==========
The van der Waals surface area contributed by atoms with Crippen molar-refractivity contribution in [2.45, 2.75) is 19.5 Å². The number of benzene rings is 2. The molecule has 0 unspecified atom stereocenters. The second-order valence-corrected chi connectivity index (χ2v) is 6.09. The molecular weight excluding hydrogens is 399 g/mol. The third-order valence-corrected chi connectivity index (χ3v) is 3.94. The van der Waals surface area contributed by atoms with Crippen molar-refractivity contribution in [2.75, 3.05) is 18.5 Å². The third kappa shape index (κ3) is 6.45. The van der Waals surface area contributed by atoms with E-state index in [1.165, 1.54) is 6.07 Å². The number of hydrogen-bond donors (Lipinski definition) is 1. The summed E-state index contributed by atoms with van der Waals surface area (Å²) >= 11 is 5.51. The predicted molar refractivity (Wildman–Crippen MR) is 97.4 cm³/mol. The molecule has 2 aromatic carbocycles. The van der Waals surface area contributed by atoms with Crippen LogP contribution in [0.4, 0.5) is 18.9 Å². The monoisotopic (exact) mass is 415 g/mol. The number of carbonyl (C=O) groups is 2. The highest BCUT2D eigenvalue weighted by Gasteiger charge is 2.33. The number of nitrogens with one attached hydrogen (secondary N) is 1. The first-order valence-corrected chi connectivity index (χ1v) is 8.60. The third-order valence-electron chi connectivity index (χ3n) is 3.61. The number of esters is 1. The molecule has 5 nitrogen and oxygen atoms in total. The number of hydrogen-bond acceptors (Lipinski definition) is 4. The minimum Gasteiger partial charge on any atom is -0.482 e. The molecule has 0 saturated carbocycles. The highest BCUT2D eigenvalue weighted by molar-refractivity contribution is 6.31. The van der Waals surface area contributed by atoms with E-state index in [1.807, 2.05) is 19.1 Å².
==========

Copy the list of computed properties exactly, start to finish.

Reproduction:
The van der Waals surface area contributed by atoms with Crippen molar-refractivity contribution in [2.45, 2.75) is 19.5 Å². The number of benzene rings is 2. The molecule has 0 unspecified atom stereocenters. The second-order valence-corrected chi connectivity index (χ2v) is 6.09. The molecular weight excluding hydrogens is 399 g/mol. The third-order valence-corrected chi connectivity index (χ3v) is 3.94. The van der Waals surface area contributed by atoms with Crippen molar-refractivity contribution in [2.75, 3.05) is 18.5 Å². The third kappa shape index (κ3) is 6.45. The van der Waals surface area contributed by atoms with E-state index in [1.165, 1.54) is 6.07 Å². The number of hydrogen-bond donors (Lipinski definition) is 1. The summed E-state index contributed by atoms with van der Waals surface area (Å²) >= 11 is 5.51. The predicted molar refractivity (Wildman–Crippen MR) is 97.4 cm³/mol. The molecule has 2 aromatic carbocycles. The van der Waals surface area contributed by atoms with Crippen LogP contribution in [0.4, 0.5) is 18.9 Å². The monoisotopic (exact) mass is 415 g/mol. The number of carbonyl (C=O) groups is 2. The highest BCUT2D eigenvalue weighted by Gasteiger charge is 2.33. The number of nitrogens with one attached hydrogen (secondary N) is 1. The first-order valence-corrected chi connectivity index (χ1v) is 8.60. The third-order valence-electron chi connectivity index (χ3n) is 3.61. The number of esters is 1. The molecule has 5 nitrogen and oxygen atoms in total. The number of hydrogen-bond acceptors (Lipinski definition) is 4. The minimum Gasteiger partial charge on any atom is -0.482 e. The molecule has 0 saturated carbocycles. The highest BCUT2D eigenvalue weighted by molar-refractivity contribution is 6.31. The van der Waals surface area contributed by atoms with E-state index in [1.807, 2.05) is 19.1 Å².